The yacht cruises across toward Praslin, arriving at Booby rock, where we'll have two opportunities to dive at this thrilling location for a variety of marine life. Although we will not have aerial support through the rest of the journey, we'll take advantage of our observation deck to search for additional whale shark encounters along the way. With the experience gained from having the MCSS officials onboard, our guests will now be able to record details for any sightings on their own, for inclusion into the MCSS database. As an option, guests may also disembark at Anse Possession, Praslin, for an afternoon visit of the UNESCO World Heritage Site, the Vallee de Mai.
After an early morning dive at Pointe Rouge, this leisurely day will be spent visiting Curieuse Island, where passengers will be able to explore its mountain pathways and mangrove boardwalk, as well as its giant tortoise farm. A beach BBQ will be arranged on the island for a late lunch and afternoon swim, before returning onboard for a night dive.
In the morning the yacht cruises toward the Ave Maria rock near La Digue. Not only is this an excellent dive site on its own merit, but this passage is also a common place to spot whale sharks as well. Following any encounters, the vessel will cruise back toward Mahé for overnight anchorage near the Ste Anne Marine Park. In the evening, we will have a final de-briefing and a farewell BBQ.
Disembarkation at the Inter Island Quay, Port Victoria, Mahé at 8.30 am.
Whale sharks are wild animals and while MCSS have identified their usual favourite feeding places these can vary on even a day-to-day basis. MCSS find the sharks using a microlight aircraft which does a complete survey around Mahé each morning to direct the monitoring boats into the best location for the afternoon. In the afternoons the aircraft directs the boats on to the sharks to ensure the maximum possible chance of success. As such, our ability to locate the whale sharks is weather dependent as rain or high winds stop the microlight aircraft from flying. Because of this the itinerary should be regarded as a guide only and we will reschedule days to enable us to make the most of the situation during the week; days may also shift around due to poor sighting conditions or days when the sharks are not at the surface.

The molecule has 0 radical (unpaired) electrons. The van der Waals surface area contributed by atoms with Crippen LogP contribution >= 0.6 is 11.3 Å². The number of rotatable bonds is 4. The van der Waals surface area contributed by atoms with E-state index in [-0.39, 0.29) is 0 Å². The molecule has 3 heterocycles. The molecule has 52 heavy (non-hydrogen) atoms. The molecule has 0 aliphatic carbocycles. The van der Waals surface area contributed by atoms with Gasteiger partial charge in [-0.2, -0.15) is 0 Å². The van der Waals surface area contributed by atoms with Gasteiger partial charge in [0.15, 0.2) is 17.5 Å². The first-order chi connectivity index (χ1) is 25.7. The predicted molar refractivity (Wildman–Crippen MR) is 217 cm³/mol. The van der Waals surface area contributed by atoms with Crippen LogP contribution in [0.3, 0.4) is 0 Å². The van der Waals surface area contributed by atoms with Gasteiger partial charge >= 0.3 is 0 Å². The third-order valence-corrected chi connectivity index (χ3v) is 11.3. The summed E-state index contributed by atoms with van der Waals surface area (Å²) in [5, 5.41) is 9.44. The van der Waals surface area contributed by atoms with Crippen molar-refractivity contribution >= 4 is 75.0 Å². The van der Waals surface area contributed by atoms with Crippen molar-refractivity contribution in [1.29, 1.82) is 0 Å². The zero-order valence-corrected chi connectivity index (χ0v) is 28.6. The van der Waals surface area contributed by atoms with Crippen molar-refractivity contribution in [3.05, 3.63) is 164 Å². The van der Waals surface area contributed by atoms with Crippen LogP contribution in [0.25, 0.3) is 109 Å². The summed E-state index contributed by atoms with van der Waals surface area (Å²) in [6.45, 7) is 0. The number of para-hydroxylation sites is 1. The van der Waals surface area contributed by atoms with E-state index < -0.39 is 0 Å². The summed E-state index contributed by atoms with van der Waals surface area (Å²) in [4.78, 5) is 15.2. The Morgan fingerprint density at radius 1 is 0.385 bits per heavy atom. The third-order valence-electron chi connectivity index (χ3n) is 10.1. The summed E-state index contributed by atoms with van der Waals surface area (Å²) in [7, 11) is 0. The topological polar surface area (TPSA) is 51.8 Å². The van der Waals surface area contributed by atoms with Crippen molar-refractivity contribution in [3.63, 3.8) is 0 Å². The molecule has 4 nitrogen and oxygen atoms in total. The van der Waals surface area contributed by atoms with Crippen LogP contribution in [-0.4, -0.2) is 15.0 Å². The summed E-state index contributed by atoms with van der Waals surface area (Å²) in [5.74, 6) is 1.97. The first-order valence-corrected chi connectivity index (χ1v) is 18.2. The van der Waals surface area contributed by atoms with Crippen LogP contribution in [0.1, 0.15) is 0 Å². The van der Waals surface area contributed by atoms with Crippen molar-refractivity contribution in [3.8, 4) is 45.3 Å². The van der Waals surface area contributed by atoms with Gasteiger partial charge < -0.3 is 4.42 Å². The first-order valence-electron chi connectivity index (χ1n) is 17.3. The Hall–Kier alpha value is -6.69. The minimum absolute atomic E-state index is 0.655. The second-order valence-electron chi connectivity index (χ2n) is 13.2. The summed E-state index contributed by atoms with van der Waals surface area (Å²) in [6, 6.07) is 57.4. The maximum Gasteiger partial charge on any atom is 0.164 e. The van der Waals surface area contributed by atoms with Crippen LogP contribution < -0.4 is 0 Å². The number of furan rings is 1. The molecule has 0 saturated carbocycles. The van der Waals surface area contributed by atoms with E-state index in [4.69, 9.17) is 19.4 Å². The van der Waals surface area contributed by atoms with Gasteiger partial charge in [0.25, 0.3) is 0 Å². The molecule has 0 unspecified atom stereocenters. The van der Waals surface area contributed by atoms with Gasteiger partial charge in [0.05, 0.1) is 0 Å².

The MCSS have been monitoring whale sharks around Seychelles since its pilot project in November 1996. The programme has grown steadily both in terms of scope and size and is now one of the most comprehensive whale shark research programmes globally. The programme is led by whale shark researcher Dr. David Rowat and receives financial support for specific project components from the Save Our Seas Foundation, which enables a wide range of activities to be implemented. From its inception in 1996, the programme has relied upon the enthusiasm and support of the public in assisting with the gathering of data and this 'citizen science' has been the primary building block on which the programme is based. However, in order to maximise the value of the data collected, the monitoring systems require strict standardisation and while the public is directly involved in the in-water encounter activities, the data are handled by a team of intern volunteers who are trained in the necessary data capture activities and data entry to ensure compliance with standards.
There are a number of activities that will be going on during the monitoring days, the most important being the identification of the whale sharks, which is largely done by in-water digital photography. There are also a number of environmental monitoring activities such as plankton tows and temperature / depth profiles, all of which the MCSS team will be pleased to have guests assist in, if they so wish. Back onboard the yacht the team will process the information from the day's activities allowing guests to assist in the photo-identification of the sharks seen that afternoon.